Senator RAE - As no two things are exactly alike, I do not pretend that in- that case precisely the same thing was done as is proposed in this motion. Have honorable senators forgotten that only twelve months ago this Parliament expressed an opinion in a somewhat similar way? I cannot see what objections can be urged to our expressing the opinion that other nations enjoying representative institutions would be well advised in copying our example in this respect. There is nothing in that which should raise the storm of protest which has come from the few honorable senators at present representing the Opposition. I do not wish to traverse the ground followed by other speakers on the motion, but I should like to say that, just as we had occasion only this afternoon to debate at some length the inadequate way in which the views of Parliament are expressed through the press, and as many have had to complain of the way in which their utterances have been distorted and misrepresented, I am perfectly certain that the cable messages we have received as to the doings of the women suffragists in Great Britain have very rarely placed the facts before the people of this country. Later advices received by mail, giving fuller accounts, have placed the position of the women in that movement in a far better light than we might have been led to believe from the cable messages, and have shown what Senator Stewart has rightly described as the sheer barbarism exhibited by the men of Great Britain opposed to that movement. I believe that a majority of honorable senators will support the motion, but let me say, in conclusion, that my object in moving it is not in any way to bring myself under the limelight. Years ago, when this movement was not popular in my own State, I was one of those who took a foremost part in advocating it. I am proud to have been in a position at that time, as president ofthe largest union in Australia, to secure an enormous number of promises of support by moving that womanhood suffrage should be a plank of the Labour platform. By carrying it as a plank of the Labour platform, we were able to bring sufficient pressure to bear upon the State Government of the day to make them promise to make it the law of the State. Years before that, when a resident of New Zealand, I advocated the principle there before it became the law of that country. So it will be admitted that I am only consistent in the action I have taken in submitting this motion. I do so, because, while agreeing with Senator Henderson that probably Mr. Asquith will not be directly influenced by my opinion, or the opinion of the Senate, I hope and believe that the people of Great Britain will be influenced to some extent.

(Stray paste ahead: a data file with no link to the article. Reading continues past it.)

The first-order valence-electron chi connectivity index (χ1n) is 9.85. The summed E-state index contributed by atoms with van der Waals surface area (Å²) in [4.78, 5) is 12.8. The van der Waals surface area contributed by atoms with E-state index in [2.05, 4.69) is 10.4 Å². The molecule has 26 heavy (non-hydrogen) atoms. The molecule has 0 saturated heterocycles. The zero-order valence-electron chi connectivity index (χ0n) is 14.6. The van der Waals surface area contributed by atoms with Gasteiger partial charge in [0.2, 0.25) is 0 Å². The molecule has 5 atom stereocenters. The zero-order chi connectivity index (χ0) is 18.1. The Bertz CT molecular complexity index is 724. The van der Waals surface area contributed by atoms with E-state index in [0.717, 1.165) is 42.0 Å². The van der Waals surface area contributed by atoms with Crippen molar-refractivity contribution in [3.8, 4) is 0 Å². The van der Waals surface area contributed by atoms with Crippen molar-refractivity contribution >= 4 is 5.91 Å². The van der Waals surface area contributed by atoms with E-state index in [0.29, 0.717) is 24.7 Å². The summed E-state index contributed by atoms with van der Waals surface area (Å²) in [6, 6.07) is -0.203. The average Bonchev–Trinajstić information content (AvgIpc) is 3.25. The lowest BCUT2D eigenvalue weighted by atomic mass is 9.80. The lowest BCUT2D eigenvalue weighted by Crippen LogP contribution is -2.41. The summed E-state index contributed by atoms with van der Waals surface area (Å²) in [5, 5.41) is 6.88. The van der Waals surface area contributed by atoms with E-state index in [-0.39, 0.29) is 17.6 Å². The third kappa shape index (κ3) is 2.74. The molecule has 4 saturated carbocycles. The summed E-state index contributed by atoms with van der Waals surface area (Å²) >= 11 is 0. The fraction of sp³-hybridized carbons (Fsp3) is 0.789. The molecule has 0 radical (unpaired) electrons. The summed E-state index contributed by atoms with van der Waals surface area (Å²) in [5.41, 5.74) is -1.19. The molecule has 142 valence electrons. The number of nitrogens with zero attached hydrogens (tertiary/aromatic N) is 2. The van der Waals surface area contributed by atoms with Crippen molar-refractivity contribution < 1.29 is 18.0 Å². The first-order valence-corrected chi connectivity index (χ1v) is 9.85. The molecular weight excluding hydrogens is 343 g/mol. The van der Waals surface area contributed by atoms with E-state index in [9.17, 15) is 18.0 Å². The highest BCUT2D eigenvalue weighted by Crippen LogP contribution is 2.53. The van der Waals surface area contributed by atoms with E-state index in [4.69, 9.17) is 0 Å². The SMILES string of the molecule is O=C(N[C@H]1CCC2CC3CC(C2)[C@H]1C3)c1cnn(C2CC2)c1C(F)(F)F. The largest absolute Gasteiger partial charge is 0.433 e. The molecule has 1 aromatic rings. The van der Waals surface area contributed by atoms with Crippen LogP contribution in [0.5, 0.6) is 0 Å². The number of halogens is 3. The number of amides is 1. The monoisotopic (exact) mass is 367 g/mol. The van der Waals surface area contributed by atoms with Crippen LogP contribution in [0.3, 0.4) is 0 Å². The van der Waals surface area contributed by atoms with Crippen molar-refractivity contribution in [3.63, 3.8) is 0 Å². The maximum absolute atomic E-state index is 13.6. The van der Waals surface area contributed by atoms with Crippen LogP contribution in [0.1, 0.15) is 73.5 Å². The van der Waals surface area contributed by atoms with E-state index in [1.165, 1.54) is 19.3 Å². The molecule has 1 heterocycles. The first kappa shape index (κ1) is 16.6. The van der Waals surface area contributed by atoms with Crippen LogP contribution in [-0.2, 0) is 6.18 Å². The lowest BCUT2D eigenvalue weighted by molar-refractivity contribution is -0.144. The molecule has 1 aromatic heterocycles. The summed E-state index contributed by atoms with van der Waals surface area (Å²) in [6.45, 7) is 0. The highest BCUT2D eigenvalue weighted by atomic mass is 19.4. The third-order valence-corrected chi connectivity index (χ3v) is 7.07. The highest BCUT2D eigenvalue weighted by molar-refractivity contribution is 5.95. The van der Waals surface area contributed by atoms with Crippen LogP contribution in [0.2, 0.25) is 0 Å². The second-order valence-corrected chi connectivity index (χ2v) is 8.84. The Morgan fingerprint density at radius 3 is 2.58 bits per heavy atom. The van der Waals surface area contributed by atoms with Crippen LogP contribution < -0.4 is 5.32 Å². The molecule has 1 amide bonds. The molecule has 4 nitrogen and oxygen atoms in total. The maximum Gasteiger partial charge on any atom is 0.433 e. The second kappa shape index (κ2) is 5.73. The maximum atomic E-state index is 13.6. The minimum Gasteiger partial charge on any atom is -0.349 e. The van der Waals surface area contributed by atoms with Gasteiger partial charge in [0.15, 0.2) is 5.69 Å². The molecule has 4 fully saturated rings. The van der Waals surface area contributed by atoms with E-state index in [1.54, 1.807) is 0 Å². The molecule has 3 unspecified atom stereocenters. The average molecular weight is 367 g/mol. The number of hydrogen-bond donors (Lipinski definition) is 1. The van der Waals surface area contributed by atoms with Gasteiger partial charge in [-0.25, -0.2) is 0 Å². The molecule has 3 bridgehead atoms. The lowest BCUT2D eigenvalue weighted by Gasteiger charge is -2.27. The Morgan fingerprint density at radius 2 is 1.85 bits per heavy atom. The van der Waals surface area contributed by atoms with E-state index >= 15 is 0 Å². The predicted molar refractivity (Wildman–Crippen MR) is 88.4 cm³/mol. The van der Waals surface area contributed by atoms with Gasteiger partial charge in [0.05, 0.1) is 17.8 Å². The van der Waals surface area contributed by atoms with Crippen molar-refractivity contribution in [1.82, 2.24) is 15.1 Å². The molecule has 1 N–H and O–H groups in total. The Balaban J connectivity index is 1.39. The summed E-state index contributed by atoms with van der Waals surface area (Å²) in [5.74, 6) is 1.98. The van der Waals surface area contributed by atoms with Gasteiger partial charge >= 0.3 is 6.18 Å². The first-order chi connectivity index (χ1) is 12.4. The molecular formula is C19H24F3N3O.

It may be a factor in increasing the force of public opinion making for the success of this righteous movement. I believe that a clear expression of the National Parliament of this young Democracy in favour of this reform, which places men in a higher and more dignified position, and gives women a nobler mission than they have had in the past, will have its influence, and that other countries enjoying representative institutions will not be slow to follow if Great Britain should take the advice which we, in all good faith, are offering her in the terms of this motion.

Senator ALBERT GOULD (NEW SOUTH WALES) -Colonel Sir AlbertGould. - I ask, sir, that the motion be put in parts.



Question - That paragraph1 be agreed to - resolved in the affirmative.